Example 2

In the second example, we’ll expand on our first simple training matrix and add a bit more detail to create some more functionality.

Here we’ve expanded the matrix and added some “functional” categories.

Let’s assume our 5 workers are employed in Supply Chain and let’s also assume that we want to review training based on a competency category. In this case, we have two

  • Procurement
  • Negotiation

We’ve added two rows for the category types and blocked them out in red. The skills to the right of these are the skills for that category.

Let’s say we also want to know our training rating for each category. We can do that by giving a number to each “grade” in the example we’ve used
0 for Not trained
1 for Familiar
2 for Trained
3 for Guru

We then use the SUM() function to total each column which provides an insight to how the company is covered under a particular competency.

For example, we can use this method to instantly see that we have low skills in terms of Negotiation skill 5.

This method enables us to provide some meaningful management reports around training & competency levels.

Example 3

in our third example let’s assume we want to use our training matrix to help schedule skills training in our organization.

In this example, we’ll replace our “score” from the last example with a date of when the training is due for renewal or “refresher training”.

We can then easily use this to see where dates are not present (or use conditional formatting to show the date in a different font (i.e. red) where the training is either overdue or coming up.

Then instead of totaling our scores as we did in the last example, this time we’ll want to show us the earliest date re-training is now due.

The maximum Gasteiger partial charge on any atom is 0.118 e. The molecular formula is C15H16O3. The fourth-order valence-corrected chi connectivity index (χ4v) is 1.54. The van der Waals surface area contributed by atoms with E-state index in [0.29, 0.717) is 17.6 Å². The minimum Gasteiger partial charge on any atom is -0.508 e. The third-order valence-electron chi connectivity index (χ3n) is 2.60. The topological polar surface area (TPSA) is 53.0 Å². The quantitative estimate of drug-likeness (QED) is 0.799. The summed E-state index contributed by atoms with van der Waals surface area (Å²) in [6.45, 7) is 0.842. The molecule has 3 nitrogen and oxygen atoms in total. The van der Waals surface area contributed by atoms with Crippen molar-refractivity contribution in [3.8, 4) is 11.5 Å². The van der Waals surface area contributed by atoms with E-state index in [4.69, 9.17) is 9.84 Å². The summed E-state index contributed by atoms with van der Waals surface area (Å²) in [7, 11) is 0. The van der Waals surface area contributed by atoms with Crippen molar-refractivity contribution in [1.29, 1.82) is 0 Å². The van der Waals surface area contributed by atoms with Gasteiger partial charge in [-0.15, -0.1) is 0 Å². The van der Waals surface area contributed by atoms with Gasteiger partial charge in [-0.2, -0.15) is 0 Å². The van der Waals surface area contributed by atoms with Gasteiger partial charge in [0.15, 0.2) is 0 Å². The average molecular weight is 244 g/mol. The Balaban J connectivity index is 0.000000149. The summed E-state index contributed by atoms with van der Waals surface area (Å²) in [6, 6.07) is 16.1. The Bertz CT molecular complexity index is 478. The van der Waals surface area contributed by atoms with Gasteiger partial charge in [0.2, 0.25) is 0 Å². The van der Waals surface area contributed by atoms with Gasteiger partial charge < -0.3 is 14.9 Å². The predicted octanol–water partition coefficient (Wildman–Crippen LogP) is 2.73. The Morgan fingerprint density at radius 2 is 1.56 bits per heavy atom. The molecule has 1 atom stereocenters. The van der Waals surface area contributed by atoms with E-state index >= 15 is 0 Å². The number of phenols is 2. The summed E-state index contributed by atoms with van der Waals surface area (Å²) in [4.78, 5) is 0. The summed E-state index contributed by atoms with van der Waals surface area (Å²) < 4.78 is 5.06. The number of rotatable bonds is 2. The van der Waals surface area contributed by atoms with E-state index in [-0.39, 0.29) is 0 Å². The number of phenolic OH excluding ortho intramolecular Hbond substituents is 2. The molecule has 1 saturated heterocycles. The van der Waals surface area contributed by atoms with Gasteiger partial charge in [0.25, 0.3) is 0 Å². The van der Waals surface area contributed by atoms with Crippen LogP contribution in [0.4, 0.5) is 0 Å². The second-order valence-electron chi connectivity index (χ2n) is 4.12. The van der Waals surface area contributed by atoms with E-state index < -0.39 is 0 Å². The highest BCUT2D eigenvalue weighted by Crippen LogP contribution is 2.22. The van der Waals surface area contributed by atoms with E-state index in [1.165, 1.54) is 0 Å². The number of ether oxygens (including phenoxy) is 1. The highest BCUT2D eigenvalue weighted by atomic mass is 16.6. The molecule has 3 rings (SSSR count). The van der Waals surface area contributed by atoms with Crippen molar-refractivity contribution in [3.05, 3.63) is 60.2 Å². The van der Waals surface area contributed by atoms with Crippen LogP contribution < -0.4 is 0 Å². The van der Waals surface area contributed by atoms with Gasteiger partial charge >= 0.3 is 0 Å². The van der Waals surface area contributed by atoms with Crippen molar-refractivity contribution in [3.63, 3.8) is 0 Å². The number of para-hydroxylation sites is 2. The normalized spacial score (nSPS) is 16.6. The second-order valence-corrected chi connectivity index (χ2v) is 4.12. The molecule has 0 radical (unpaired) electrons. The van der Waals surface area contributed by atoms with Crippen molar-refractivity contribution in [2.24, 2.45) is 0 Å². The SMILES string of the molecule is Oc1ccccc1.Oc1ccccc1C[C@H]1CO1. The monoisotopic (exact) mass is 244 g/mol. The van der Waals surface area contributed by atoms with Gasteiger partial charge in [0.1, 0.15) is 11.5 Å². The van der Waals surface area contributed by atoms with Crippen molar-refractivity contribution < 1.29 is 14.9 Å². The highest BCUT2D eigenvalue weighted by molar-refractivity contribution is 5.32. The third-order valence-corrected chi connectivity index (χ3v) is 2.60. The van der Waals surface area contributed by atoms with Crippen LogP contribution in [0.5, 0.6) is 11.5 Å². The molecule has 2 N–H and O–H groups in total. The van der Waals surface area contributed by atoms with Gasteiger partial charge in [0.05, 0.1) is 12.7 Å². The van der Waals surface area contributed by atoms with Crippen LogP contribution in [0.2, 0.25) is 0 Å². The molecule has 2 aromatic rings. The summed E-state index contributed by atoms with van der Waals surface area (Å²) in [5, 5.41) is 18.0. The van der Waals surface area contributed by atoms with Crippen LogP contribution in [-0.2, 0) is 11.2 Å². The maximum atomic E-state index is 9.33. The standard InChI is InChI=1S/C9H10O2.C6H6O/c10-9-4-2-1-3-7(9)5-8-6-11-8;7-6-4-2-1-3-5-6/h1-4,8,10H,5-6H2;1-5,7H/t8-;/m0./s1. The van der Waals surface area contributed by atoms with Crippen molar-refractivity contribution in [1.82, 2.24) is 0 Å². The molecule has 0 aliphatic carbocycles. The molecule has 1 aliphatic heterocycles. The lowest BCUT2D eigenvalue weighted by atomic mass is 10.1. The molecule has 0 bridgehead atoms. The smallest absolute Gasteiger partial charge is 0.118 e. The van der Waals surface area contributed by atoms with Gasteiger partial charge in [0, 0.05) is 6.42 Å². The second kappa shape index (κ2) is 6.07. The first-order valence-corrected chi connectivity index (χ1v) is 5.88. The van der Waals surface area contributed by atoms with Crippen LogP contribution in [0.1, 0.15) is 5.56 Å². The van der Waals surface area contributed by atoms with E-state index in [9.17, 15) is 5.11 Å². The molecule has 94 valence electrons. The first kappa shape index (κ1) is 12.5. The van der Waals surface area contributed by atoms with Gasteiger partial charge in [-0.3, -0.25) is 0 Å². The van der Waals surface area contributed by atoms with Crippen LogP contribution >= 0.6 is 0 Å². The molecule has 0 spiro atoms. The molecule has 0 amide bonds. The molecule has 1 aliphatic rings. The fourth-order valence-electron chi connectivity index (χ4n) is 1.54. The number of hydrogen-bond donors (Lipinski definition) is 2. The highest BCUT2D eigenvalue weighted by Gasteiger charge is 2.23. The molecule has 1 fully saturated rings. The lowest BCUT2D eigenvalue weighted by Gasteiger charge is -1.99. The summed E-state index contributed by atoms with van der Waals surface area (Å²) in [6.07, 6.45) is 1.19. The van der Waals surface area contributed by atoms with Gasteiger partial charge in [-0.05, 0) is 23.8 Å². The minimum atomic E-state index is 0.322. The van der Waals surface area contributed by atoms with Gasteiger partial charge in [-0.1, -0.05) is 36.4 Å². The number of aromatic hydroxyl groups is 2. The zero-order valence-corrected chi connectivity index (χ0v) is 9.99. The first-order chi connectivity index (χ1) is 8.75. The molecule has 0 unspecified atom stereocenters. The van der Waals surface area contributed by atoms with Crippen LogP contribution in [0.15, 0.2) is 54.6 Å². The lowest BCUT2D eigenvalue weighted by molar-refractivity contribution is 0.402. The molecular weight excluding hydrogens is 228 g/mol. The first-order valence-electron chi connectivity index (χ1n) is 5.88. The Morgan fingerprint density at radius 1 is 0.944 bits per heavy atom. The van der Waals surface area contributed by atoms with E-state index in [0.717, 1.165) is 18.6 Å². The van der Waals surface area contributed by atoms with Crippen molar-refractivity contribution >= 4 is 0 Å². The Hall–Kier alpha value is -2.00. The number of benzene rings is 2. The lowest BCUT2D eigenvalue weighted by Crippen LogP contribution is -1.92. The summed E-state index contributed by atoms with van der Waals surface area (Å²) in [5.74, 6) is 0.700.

We use the MIN formulae to show us the earliest date from the table ROW in the “next training due” row.
Again a nice easy training matrix that provides useful actionable data.

Example 4

Finally, in our fourth example let’s assume that we want to understand which of the competencies/courses are critical (to help drive our training program). 

And we want to analyze our performacne against each criteria and then provide some analysis behind this.

Let’s take our second example and expand on it.

Firstly we want to know which skills are critical (here we score them 1-5 with 5 being highly critical).

We then add a “reporting” block to the footer of the matrix.

1/ We score each column

2/ We “average” each column.  This gives us an average score accross the personnel for that skill

3/ We then set ourselves a target against each skill (based on the criticality i.e. Skill 1 under Procurement is deememed Critical (skill level 5) and therefore our target competency for the team is an average of 3).

4/ We then use a RAG/Alert to create a visual representation of the status of training vs that skill.  In our example of Procurements skill 1 our average competency is 1.8 against a target of 3 so it’s red.

Again this offers the ability to create a variety of management reports and information whilst keeping the Training Matrix template relatively simple to produce and maintain.

So there are our 4 training matrix examples. If you’ve got some feedback or questions we’d love to hear from you in the comments section below.